On Oct 4, 2004, at 8:38 PM, Rodlox wrote:
>> I think a-e ligature stands for Latin ae [aj] and for when Latin
>> borrows
>> Greek ai (same diphthong). The o-e lig is Latin oe, Greek oi [oj].

>  okay, now that that issue has been clarified (much thanks,
> everyone!)
> those sounds occur in Hebrew?  Roman-era, basically.

Quoting from a previous message...

	From: 	  [log in to unmask]
	Subject: 	Re: [CONLANG] Hebrew?
	Date: 	October 1, 2004 11:24:35 AM IDT
	To: 	  [log in to unmask]

On Oct 1, 2004, at 10:59 AM, Rodlox wrote:
>> On Oct 1, 2004, at 2:49 AM, Rodlox wrote:
>>>> Your message came through to my computer with a lower-case aesh and
>>>> a
>>>> capital aesh, and then a lowercase OE ligature ("oesh"?).  Those
>>>> don't
>>>> seem to make sense in context, so what were you actually asking
>>>> about?

>>>  one looks like a conjoined  AE....and hte other, like a conjoined
>>> OE.
>>>  btw, what's a "ligature"? *curious*

>> Oh, then that *is* what you meant?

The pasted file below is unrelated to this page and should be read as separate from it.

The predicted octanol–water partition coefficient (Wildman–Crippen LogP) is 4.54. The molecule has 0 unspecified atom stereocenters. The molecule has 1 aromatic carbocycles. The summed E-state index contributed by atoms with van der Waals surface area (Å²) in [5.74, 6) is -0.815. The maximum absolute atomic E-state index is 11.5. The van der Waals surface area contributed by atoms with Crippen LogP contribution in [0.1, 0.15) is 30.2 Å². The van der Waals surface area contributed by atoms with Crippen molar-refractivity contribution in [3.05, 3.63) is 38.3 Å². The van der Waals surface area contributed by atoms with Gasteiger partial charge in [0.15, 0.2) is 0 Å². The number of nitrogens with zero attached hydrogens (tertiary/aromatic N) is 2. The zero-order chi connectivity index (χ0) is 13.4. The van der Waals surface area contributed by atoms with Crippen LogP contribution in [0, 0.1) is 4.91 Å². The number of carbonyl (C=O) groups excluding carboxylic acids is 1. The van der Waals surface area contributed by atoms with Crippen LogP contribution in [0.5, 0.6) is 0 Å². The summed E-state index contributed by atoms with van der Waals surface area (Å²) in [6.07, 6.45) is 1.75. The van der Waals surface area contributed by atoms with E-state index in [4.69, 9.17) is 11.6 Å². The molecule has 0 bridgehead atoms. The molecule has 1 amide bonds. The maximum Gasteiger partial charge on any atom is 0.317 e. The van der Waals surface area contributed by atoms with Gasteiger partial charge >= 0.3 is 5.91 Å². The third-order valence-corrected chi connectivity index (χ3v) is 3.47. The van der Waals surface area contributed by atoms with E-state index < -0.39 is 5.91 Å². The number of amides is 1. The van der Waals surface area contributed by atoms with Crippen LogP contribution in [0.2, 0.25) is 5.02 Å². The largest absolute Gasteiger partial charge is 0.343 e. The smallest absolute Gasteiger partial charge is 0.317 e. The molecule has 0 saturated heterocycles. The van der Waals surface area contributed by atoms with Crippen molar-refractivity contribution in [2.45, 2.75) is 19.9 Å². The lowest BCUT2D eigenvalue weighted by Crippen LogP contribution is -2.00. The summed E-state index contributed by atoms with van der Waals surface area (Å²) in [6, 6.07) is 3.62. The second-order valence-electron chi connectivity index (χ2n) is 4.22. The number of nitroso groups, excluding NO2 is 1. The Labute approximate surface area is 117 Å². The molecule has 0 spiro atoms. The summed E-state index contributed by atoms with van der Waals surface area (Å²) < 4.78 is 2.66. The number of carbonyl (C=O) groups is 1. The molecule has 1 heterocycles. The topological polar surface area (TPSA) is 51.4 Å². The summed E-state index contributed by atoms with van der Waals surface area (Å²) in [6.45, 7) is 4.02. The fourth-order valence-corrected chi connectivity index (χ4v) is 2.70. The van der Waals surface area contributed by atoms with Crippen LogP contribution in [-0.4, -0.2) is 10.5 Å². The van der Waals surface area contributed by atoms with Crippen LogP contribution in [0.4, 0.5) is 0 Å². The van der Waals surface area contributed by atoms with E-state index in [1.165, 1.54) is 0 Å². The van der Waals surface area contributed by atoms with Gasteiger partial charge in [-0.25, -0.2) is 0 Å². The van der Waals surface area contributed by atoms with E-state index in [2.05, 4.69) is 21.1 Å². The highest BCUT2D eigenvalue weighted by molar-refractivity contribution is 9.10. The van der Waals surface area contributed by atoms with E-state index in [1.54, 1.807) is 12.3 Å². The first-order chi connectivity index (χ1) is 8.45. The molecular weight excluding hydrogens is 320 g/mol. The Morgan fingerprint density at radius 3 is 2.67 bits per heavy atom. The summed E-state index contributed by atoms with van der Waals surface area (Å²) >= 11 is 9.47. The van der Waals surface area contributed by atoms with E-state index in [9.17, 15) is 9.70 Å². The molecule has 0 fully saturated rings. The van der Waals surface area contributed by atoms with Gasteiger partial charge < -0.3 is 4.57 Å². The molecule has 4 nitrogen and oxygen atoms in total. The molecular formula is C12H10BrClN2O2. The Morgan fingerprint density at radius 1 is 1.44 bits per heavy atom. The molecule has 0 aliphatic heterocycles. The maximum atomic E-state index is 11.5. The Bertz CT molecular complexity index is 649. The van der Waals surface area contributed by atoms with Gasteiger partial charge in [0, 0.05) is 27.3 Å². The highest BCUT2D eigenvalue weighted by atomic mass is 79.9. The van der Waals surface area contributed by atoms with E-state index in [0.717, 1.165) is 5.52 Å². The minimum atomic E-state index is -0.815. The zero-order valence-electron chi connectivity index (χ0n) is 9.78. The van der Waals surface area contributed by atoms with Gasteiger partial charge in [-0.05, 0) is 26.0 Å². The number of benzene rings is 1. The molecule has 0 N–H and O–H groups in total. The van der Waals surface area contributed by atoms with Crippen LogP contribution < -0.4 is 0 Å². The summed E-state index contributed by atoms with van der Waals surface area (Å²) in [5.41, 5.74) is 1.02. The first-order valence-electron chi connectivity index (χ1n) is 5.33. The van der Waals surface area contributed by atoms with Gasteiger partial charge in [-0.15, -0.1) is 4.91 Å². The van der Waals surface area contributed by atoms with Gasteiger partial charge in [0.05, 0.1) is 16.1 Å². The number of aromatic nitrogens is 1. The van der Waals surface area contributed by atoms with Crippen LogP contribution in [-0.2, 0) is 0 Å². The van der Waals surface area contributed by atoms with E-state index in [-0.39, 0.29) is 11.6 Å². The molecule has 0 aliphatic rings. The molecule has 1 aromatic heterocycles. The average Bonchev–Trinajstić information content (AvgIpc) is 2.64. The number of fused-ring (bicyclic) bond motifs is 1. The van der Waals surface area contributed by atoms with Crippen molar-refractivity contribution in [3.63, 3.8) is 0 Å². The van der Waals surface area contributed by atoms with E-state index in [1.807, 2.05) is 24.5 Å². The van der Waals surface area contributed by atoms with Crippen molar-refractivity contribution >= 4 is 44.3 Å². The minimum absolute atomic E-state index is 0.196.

>> "ligature" = more than one letter written as one.  i.e. your
>> 'conjoined' letters.
>> So the question is, what *sounds* do you mean by AE and OE?  I can
>> think of a number of possibilities for each one, based on their use in
>> Latin, Old English, Modern English, French, and other languages.

>  the sounds of Latin/Classical Greek/Hebrew.

Okay, i don't know about Greek, but from what i've read, in Latin, |ae|
and |oe| (sometimes spelled ligature'd) represented /aj/ and /oj/, i.e.
diphthongs beginning with /a/ (for AE) and /o/ (for OE) and ending at
/i/.  Hebrew does have these sounds.

For example:
_day_ /daj/ (sounds like English "die" in my dialect) = "enough"
_goy_ /goj/ = "nation" or "Non-Jew"

-Stephen (Steg)
  "it's easier to ask forgiveness than to get permission."
      ~ walter slovotsky, _guardians of the flame_